The Western command was the region starting from Hadrian’s Wall near the Scottish border up to Tewkesbury in Gloucestershire. The building was first occupied by the Western 1938. In 1972, the building was taken over by the Royal Army Pay Corps until the Defence Ministry closed it down in 1997.
During its construction in the 1930s, it provided a lot of work to hundreds of locals of various trades. Most of these were men who were past the call-up age. As the war heated up in 1939, labourers worked fast to excavate a crater into the mountainside. The army moved into the building as sections were being completed.
The plumbing, offices and the air condition was duplicated underground in case the building above ground was bombed. It was camouflaged in 1941 with a dark grey wash to ensure it could not be seen from above ground. The building was the site of secret meetings between Eisenhower, General de Gaulle, and Winston Churchill in 1943 and 1944.
In 1997, the building was sold to North West Securities to be used as their Chester head Office. A new block was added and the height was increased. With time, the bank evolved to become what is known as the Halifax Bank of Scotland. However, the bank later abandoned the buildings. There have been various plans put forth, including using it as a hotel. However, the current front-runner is pulling it down and erecting luxury housing.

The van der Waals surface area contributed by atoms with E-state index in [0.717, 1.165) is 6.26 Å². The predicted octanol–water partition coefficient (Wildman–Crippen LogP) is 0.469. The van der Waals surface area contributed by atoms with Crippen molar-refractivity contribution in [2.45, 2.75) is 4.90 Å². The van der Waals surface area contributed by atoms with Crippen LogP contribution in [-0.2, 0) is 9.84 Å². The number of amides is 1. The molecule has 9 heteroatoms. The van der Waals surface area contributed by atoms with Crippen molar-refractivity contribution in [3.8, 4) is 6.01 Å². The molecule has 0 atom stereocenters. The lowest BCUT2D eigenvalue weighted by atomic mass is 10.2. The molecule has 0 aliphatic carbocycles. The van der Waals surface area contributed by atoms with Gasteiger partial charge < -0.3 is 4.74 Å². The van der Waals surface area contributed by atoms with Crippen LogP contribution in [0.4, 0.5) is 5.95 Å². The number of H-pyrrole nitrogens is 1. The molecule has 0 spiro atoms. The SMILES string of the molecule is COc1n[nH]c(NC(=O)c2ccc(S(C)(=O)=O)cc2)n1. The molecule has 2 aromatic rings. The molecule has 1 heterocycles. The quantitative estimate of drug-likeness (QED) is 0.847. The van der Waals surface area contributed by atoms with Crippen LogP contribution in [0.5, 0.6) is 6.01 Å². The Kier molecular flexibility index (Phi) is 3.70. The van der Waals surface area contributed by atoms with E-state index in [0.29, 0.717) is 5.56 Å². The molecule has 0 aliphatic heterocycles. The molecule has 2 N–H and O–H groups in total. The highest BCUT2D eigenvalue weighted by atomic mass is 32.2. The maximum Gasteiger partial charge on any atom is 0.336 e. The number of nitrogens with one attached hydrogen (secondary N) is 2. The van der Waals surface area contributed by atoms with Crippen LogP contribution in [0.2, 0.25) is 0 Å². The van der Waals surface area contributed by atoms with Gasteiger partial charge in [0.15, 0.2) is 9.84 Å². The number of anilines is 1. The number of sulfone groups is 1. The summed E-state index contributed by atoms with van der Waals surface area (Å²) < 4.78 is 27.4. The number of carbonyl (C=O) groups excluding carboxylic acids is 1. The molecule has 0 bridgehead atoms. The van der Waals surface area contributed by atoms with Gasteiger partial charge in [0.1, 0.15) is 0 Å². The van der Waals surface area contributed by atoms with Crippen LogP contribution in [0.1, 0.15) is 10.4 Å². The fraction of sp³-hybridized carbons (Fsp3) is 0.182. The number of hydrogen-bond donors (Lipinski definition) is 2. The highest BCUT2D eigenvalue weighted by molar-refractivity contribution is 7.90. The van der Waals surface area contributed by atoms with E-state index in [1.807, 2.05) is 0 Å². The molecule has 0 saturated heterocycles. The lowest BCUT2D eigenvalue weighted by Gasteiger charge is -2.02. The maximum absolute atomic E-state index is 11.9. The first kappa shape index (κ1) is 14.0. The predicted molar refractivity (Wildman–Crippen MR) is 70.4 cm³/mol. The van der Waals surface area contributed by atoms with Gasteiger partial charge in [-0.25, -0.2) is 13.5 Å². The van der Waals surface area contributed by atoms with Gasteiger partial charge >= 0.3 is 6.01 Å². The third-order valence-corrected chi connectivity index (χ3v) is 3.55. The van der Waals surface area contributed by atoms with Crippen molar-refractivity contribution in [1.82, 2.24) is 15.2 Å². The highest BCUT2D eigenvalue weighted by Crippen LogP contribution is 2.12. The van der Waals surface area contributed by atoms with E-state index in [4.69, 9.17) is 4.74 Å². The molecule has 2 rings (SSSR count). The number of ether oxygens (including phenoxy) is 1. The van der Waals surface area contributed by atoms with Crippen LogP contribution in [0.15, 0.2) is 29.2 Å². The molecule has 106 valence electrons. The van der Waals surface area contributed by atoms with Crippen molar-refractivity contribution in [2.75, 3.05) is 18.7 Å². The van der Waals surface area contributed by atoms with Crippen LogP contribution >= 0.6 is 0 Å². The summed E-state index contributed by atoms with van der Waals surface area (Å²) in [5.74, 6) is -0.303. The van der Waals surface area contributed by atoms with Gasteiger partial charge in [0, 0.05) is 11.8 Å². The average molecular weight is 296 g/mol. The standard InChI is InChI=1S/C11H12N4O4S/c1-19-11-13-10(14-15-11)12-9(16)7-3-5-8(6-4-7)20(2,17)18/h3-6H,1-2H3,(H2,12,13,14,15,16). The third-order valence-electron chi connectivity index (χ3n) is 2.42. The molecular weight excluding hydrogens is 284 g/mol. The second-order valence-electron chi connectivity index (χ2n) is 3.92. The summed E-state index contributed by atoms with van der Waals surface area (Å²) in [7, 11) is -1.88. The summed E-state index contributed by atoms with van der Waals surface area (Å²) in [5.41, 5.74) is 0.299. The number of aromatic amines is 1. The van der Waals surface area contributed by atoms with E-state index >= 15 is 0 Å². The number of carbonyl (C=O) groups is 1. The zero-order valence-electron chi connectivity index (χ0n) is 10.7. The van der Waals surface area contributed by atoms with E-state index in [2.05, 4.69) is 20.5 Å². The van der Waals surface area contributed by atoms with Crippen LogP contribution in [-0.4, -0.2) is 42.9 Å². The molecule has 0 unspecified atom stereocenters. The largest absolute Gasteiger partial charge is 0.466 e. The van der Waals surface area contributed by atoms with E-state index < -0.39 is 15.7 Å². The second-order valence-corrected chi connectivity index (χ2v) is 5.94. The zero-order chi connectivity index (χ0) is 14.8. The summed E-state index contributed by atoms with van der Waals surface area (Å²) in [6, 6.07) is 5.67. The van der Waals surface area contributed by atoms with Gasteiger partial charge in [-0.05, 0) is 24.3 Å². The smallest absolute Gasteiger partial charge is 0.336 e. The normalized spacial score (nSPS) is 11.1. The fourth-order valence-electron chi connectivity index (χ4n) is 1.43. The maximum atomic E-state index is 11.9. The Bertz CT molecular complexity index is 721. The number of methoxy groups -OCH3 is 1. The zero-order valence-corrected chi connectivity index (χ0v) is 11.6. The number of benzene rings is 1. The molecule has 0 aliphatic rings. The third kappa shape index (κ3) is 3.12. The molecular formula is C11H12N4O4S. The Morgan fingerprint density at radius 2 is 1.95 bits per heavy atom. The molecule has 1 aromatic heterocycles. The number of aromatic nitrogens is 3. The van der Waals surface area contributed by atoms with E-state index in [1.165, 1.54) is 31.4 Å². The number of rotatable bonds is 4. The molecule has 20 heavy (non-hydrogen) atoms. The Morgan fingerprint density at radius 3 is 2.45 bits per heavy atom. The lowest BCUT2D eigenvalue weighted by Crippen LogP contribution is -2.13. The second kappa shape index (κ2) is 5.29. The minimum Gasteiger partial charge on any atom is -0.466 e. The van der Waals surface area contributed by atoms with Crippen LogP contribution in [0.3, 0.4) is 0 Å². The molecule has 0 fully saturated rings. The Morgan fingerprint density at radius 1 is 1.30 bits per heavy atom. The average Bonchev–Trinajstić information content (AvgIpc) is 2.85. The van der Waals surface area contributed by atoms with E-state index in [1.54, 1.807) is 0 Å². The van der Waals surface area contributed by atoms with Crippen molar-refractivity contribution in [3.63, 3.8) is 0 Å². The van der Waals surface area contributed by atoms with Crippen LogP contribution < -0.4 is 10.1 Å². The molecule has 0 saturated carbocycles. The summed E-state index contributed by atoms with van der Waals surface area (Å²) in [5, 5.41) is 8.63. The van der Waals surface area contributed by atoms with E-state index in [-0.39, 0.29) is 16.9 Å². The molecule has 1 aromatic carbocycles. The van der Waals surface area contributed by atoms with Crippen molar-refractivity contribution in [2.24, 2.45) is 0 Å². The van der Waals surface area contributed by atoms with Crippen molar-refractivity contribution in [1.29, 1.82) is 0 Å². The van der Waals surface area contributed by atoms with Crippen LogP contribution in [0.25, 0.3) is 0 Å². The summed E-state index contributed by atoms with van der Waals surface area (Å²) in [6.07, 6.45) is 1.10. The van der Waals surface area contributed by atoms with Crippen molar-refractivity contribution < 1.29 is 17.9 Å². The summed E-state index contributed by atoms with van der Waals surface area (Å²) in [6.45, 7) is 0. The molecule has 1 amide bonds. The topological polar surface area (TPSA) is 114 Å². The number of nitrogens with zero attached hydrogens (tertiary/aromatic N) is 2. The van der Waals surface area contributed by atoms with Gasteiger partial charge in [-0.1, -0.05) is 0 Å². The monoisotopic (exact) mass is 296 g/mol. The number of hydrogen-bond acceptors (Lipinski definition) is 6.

Cheshire Military Museum
The museum is located just a short distance from the River Dee. It is located in the former barrack block of Chester Castle. It was designed by Thomas Harrison and completed in 1810. It is an important Grade 1 listed complex. Nikolas Pevsner, an architectural critic claimed that this was amongst the most powerful monuments for Greek revival in the UK.
The museum is home to objects related to soldiers in Cheshire. It focuses on Regiments associated with Chester city. This includes the Cheshire Regiment, 5th Royal Inniskillling Dragoon Guards, 3rd Carabiniers, and the Cheshire Yeomanry. This also includes a wide array of World and general British military history beginning in the seventeenth century to date. Items here are organisational as well as personal ones.
Oil paintings here vary widely in age and quality. They depict soldiers, their families, battle scenes, ceremonial occasions, and much more.
The Chester City Walls
During your boat cruise, you will have a chance to see the Chester City Walls. The walls were constructed for defence purposes, which was first started by the Romans. This was after they built the fortress of Deva Victrix from 70 to 80 AD. The first walls were ramparts of earth and turf.
From 100 AD, they were made using sandstone. However, construction was only completed 100 years later. After that, nothing was known about the walls until Chester was refounded in 907. After Norman Conquest, the walls were extended to the south and west to engulf the entire medieval city.